What is Law in Action?

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  • Written By: Staci A. Terry
  • Edited By: Allegra J. Lingo
  • Last Modified Date: 09 February 2020
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Law in action is a legal theory that applies principles of law, as found in court cases and statutes, to real world situations. It is often associated with legal realism, which refers to law in action, and asks how a particular law or legal concept applies as a practical matter. Rather than focusing on the theory behind a law, law in action looks at the actual impact of a law on society in general.

The concept exists primarily today at the University of Wisconsin Law School, but also exists in some form in selected courses at other law schools throughout the world. Law school studies in the United States normally focus on appellate court cases as the basis for learning and studying principles of law. Under a law in action approach, however, the study of a particular court case goes beyond the facts of the specific case. The discussion centers on the impact of the court decision on the parties and on society as a whole, the public’s response to the decision, and the intersection of the decision and other laws that already exist.


Another method that law schools might use to incorporate the theory is to provide real-life clinical experiences for law students that expose them to the more practical side of practicing law. Most law schools provide elective courses that require students to put their legal skills into practice through legal clinics. In the course of these experiences, students under the supervision of a licensed attorney might actually perform work on real legal cases and represent clients in court in order to better prepare them for the practice of law following graduation from law school.

The thinking behind the legal theory of law in action is that students will be more adept at representing clients in the future if they learn more than just the laws and rules. Learning the rules is certainly important and necessary to a successful law career, but knowing the practical implications of those rules also is an essential skill for a lawyer. From a law in action perspective, then, learning the law is simply not sufficient to producing a competent lawyer. Memorizing rules is not the same as practicing law, and so actually requiring students to practice law while still in law school is more likely to produce a knowledgeable and skillful lawyer.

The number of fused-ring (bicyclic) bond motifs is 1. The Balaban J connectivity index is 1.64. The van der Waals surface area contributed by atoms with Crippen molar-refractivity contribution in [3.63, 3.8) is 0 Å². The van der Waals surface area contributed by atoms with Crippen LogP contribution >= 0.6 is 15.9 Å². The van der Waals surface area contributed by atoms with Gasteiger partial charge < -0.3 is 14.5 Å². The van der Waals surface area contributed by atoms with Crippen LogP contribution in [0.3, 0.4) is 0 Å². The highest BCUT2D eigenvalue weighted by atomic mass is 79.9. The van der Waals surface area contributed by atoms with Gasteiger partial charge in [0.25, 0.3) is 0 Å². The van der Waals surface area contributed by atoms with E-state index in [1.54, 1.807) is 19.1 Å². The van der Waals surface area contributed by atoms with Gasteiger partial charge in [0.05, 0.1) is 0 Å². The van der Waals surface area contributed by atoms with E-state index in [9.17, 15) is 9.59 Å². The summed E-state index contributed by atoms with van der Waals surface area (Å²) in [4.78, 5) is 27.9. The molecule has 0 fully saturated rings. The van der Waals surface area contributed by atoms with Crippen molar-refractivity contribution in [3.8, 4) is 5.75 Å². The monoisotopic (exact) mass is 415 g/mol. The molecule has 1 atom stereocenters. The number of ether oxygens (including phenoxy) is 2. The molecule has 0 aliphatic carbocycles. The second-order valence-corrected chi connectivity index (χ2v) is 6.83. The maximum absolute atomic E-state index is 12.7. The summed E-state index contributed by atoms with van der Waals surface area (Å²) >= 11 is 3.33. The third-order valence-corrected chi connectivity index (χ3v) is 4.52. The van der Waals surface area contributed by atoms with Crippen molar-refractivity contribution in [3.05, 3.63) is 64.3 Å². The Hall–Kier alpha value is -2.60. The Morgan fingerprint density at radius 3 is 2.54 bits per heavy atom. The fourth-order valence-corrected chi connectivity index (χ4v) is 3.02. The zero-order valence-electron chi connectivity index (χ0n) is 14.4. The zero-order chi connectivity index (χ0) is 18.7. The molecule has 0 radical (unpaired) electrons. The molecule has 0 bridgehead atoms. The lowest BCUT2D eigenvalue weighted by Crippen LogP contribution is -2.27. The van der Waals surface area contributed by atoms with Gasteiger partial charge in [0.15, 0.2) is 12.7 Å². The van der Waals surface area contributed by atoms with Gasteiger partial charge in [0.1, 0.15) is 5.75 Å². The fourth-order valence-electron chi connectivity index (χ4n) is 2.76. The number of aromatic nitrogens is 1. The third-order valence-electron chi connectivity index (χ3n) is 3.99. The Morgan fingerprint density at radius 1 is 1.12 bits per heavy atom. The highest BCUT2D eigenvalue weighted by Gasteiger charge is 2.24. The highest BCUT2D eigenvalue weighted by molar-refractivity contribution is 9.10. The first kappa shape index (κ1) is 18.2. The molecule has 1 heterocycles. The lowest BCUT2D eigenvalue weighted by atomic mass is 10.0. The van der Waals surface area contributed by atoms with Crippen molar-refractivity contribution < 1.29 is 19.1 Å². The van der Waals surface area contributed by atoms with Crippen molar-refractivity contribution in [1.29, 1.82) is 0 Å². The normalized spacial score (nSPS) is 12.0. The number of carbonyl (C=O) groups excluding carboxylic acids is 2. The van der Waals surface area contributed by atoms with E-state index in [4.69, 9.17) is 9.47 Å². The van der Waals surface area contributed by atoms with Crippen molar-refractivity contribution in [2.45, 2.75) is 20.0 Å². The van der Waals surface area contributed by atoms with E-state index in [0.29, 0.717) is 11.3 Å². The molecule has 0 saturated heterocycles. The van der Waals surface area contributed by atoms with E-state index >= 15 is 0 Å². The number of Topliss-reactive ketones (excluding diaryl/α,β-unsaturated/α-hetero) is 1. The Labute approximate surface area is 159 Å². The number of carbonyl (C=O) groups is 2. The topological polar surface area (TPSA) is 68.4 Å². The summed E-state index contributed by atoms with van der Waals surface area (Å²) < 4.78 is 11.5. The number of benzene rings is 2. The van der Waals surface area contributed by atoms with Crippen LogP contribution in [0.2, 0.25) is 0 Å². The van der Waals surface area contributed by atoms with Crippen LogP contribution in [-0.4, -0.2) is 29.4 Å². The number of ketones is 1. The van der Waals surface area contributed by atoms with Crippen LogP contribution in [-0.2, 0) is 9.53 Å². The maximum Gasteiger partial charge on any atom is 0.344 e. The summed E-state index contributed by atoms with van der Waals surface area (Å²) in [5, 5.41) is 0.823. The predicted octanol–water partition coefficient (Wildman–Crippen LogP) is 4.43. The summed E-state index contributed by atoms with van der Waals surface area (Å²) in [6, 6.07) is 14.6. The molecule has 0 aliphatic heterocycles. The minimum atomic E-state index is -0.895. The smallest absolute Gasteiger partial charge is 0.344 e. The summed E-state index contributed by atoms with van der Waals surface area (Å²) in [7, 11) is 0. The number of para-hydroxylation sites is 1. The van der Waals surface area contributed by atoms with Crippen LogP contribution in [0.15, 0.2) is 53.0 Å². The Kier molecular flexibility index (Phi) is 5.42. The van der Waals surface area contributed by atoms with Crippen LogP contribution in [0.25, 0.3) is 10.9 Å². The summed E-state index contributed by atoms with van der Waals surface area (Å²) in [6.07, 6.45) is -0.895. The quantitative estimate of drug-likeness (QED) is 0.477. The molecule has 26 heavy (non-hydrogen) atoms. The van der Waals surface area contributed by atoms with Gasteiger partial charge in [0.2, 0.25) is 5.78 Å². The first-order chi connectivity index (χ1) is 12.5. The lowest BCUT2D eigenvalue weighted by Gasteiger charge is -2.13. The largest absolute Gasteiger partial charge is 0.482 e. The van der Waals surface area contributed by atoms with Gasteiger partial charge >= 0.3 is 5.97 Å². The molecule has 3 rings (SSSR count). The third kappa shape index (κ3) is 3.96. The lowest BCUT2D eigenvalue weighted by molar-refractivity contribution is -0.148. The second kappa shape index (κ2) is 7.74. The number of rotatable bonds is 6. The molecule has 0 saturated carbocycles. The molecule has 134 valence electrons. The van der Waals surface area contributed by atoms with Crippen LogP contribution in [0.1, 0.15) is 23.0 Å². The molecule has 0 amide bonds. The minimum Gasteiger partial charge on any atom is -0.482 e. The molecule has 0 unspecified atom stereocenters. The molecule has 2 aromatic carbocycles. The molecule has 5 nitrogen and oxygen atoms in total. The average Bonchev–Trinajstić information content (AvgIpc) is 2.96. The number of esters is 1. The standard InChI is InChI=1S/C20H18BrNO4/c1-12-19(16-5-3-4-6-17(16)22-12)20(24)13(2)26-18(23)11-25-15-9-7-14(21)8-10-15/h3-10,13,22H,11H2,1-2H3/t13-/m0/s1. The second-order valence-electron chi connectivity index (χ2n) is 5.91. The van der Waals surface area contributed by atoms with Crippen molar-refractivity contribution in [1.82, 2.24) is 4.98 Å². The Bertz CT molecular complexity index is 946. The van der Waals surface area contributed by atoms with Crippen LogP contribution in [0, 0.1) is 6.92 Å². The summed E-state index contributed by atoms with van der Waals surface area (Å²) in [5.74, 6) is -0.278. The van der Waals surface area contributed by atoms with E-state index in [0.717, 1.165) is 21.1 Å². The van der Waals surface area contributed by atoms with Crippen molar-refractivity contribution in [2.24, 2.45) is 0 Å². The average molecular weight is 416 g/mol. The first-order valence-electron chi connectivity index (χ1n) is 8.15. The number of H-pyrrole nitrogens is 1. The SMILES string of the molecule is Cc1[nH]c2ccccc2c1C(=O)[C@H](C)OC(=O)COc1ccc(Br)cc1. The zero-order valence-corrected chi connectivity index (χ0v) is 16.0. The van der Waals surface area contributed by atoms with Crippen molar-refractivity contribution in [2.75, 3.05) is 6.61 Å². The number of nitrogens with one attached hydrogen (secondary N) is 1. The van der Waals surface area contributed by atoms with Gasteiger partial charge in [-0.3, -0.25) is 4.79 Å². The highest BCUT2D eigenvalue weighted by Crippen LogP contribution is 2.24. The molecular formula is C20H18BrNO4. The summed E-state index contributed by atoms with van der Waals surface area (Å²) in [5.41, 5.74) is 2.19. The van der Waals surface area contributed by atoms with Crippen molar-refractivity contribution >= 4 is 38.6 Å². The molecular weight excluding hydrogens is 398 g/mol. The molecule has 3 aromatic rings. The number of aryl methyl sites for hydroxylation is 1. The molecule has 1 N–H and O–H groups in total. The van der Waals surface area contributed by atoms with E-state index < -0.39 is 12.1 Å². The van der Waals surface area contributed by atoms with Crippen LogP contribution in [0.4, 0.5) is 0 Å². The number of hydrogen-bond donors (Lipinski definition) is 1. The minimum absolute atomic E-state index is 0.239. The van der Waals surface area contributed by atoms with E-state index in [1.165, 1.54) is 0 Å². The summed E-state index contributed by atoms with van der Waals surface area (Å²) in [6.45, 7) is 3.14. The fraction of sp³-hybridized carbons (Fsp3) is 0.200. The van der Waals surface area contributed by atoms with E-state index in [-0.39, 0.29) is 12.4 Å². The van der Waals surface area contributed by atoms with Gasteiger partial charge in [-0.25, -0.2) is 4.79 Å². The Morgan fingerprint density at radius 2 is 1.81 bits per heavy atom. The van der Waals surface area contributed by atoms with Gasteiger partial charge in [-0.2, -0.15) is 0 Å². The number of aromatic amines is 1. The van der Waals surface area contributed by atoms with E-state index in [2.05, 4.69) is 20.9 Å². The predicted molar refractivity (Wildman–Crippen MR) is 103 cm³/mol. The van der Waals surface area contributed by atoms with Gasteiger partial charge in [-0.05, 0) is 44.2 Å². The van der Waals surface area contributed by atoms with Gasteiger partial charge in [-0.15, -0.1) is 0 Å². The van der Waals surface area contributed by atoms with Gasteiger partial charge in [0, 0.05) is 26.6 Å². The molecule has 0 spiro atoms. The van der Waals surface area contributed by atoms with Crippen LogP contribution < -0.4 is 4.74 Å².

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Post 2

@Soulfox -- Law schools do not generally focus on those law in action concepts and I can't say that is altogether a bad thing. A lawyer is supposed to be an advocate for his or her client and not someone who feels limited by what people will think or whether a client is totally right or wrong.

I will give you an example. Just think about driving while intoxicated charges. It is probably best for society to make sure that anyone facing one of those charges is punished. We don't want to encourage people to crawl behind the wheel of a car while intoxicated, so it is in society's best interests to deter people from engaging in that behavior.

That is all well and good, but it is not the lawyer's place to think about such things. The lawyer should be dedicated to defending his or her client to the best of his ability. That being the case, what is arguably good for society and what is good for the client are at odds. In those cases, the lawyer has to choose what is good for his or her client and not consider what is the best course of action to follow with regard to what is good for society. To do anything else would be unethical.

Post 1

I am very surprised to hear that all law schools don't implement some kind of law in action theories throughout their normal courses. Anyone who thinks that legal decisions don't have a substantial impact on society is living in a fool's paradise.

Heck, just focus on the abortion issue as an example. People have been debating the Supreme Court case (Roe v. Wade) that established the right to privacy and made abortion legal for decades. Is there any doubt that decision has a big impact on society? No, there is not. And the same is true of a lot of issues.

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